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Introduction to HTTP

by A. Calderone
[Basic Level]

HTTP (Hypertext Transfer Protocol, defined in RFC 2616) is the application protocol used primarily for the delivery of hypertext content on the web. 

The HTTP is transaction-oriented paradigm based, in particular, on the request / response model: the client issues a request to a server that replies with a response. 
TCP sessions used for the transfer of this exchange, are generally established and terminated for each transaction. 
This behavior makes it easy to manage hyperlinks which by their nature allow you to mix content belonging to different sources.
The request / response model can be made more complex in the case in which a non-transparent proxy exists.
A generic HTTP request message is composed of three parts: 
  • the request method (GET, HEAD, POST, etc ...) followed by a URI and the protocol version, 
  • a section called header which contains additional information on the method, in the form of attributes (header fields), and finally, if present, 
  • the body of the message. 
A response consists of a status-line containing a three-digit code that provides the result of the response itself. 
For example, a status line with "HTTP/1.1 200 OK" indicates that the request was successful. 
Header and (optionally) body follow the status line.
The body is a generic octet stream, even if there is a characterization that allows the receiver to properly classify it. 
The header that precedes the body is a sequence of ASCII text lines, each terminated by a couple of the characters CR (0xA) and LF (0xD).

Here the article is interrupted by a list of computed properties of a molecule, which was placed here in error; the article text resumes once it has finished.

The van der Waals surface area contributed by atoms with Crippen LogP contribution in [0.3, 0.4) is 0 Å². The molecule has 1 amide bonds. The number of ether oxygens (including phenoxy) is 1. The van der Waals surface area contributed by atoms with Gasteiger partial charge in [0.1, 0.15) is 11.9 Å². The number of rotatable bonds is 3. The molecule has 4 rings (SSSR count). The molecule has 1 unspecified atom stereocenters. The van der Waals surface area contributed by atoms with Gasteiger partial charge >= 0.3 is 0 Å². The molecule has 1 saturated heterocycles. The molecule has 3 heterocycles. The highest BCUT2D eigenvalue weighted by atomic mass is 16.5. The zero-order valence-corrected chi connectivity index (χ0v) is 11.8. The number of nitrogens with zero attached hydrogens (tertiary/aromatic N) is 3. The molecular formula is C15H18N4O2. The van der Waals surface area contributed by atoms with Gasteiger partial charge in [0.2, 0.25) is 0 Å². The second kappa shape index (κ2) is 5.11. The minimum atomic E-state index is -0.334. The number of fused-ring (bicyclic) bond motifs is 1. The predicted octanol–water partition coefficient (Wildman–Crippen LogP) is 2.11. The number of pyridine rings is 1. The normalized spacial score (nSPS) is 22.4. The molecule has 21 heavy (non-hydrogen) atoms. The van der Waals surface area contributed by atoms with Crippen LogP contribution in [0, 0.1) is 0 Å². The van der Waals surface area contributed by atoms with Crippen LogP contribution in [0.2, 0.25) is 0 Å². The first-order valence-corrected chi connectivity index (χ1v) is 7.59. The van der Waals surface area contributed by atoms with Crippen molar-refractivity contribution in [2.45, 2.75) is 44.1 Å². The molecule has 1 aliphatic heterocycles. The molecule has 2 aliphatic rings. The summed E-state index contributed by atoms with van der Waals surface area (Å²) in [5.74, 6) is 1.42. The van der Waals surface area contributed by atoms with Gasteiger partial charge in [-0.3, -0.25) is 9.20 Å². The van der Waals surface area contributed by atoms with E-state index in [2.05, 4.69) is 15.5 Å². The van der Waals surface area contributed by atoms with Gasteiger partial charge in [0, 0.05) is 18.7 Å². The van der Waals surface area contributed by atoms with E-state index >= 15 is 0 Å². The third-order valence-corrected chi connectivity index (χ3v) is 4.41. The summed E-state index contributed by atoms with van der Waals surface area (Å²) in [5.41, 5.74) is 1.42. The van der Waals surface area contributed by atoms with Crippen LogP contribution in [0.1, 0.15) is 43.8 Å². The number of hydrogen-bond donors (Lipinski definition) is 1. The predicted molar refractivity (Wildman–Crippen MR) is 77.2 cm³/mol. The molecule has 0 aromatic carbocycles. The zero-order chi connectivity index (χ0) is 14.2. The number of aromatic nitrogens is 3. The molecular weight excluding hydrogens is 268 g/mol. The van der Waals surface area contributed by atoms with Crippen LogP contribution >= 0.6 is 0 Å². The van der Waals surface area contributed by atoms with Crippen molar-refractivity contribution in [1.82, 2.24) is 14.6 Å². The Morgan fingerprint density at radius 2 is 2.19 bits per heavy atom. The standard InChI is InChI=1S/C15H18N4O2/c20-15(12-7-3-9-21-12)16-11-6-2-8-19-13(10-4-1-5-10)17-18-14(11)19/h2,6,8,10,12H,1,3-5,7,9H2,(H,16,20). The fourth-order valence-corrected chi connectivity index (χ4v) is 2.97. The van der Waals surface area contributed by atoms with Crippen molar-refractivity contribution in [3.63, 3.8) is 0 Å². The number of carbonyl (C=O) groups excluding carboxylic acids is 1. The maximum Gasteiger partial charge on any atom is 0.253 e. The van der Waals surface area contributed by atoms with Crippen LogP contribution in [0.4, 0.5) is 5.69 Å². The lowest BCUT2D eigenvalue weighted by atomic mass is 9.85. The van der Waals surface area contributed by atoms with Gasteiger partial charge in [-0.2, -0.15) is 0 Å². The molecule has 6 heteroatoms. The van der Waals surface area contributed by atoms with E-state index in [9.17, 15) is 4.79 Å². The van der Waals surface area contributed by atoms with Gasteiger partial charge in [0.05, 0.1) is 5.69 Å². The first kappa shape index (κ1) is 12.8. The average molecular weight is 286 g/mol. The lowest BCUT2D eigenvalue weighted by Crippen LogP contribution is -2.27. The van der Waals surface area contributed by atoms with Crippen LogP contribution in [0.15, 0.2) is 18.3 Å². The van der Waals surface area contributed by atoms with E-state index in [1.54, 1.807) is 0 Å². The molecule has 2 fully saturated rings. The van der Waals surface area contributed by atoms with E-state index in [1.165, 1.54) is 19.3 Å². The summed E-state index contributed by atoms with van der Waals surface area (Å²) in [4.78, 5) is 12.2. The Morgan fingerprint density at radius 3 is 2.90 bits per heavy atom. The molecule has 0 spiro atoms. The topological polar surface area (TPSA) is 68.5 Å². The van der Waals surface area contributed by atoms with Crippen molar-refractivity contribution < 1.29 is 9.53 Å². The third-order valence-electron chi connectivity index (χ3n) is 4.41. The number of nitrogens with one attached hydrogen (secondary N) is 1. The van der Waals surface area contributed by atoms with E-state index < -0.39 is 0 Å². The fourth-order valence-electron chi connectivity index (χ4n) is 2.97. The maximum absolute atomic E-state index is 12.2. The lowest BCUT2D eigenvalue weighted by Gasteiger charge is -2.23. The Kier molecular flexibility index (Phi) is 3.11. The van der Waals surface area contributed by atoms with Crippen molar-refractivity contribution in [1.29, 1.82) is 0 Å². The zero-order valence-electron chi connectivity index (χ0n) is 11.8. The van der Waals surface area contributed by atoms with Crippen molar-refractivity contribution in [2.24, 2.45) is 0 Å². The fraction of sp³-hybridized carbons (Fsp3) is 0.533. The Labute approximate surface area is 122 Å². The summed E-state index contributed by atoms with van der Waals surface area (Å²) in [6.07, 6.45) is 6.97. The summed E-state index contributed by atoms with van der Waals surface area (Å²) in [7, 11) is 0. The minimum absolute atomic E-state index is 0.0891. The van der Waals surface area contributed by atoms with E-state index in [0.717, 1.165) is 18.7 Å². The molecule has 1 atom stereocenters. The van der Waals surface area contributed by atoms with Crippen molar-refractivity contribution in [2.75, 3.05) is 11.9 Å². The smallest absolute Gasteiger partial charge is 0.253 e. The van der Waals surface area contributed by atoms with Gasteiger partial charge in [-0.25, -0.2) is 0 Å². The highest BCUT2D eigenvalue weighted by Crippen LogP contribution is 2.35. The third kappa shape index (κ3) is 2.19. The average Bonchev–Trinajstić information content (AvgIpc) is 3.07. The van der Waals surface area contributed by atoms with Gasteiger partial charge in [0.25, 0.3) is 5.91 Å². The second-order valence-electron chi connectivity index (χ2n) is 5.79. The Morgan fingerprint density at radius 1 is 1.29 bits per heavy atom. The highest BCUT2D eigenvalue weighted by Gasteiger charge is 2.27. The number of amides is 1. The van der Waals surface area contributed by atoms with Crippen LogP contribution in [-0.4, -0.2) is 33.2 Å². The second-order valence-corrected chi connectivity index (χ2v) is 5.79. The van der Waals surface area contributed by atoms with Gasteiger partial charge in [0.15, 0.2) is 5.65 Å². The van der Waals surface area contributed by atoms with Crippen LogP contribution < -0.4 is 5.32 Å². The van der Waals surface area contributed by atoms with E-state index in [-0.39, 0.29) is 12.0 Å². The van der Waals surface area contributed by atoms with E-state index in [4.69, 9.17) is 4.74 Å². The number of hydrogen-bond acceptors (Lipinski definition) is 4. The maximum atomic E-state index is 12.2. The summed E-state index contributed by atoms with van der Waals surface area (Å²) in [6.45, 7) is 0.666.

To summarize a generic HTTP request has the following format:

< method > < URI > < version > < CRLF >
< header_field _1 >: < value1 > < CRLF >
< header_field _2 >: < value2 > < CRLF >
...
< header_field _N >: < valueN >< CRLF >< CRLF >
< body ... >

Similarly, a generic response is formatted as follows:

< version > < status code > < status message > < CRLF >
< header_field _1 >: < value1 >< CRLF >
< header_field _2 >: < value2 >< CRLF >
...
< header_field _N >: < valueN >< CRLF >< CRLF>
< body ... >

Note that the last line of the header is identified by a double < CRLF > sequence. 
In practice, the header does not have a predetermined size, but its end and the beginning of the body of the message are identified by this sequence.
The body can either have a predetermined size (a header attribute called Content-Length is specially used), or it can be terminated when the TCP connection is closed.
To classify and treat the data transferred in an appropriate manner, a header attribute named Content-Type is used.

There is an encoding of the types of data sent, described in RFC 1521, which provides a classification of the type of content transferred. 
This classification is called Multimedia Internet Mail Extensions (MIME) because it was originally designed for e-mail messages, and subsequently used for the content of other protocols including HTTP. 

The MIME classification is made by a type, a subtype and optionally a parameter. For example, plain text is normally classified by specifying the attribute 
"Content-Type: text/plain; charset=us-ascii"

A good example for understanding HTTP is TinyHttpServer is a small web server implemented using C++11.
 
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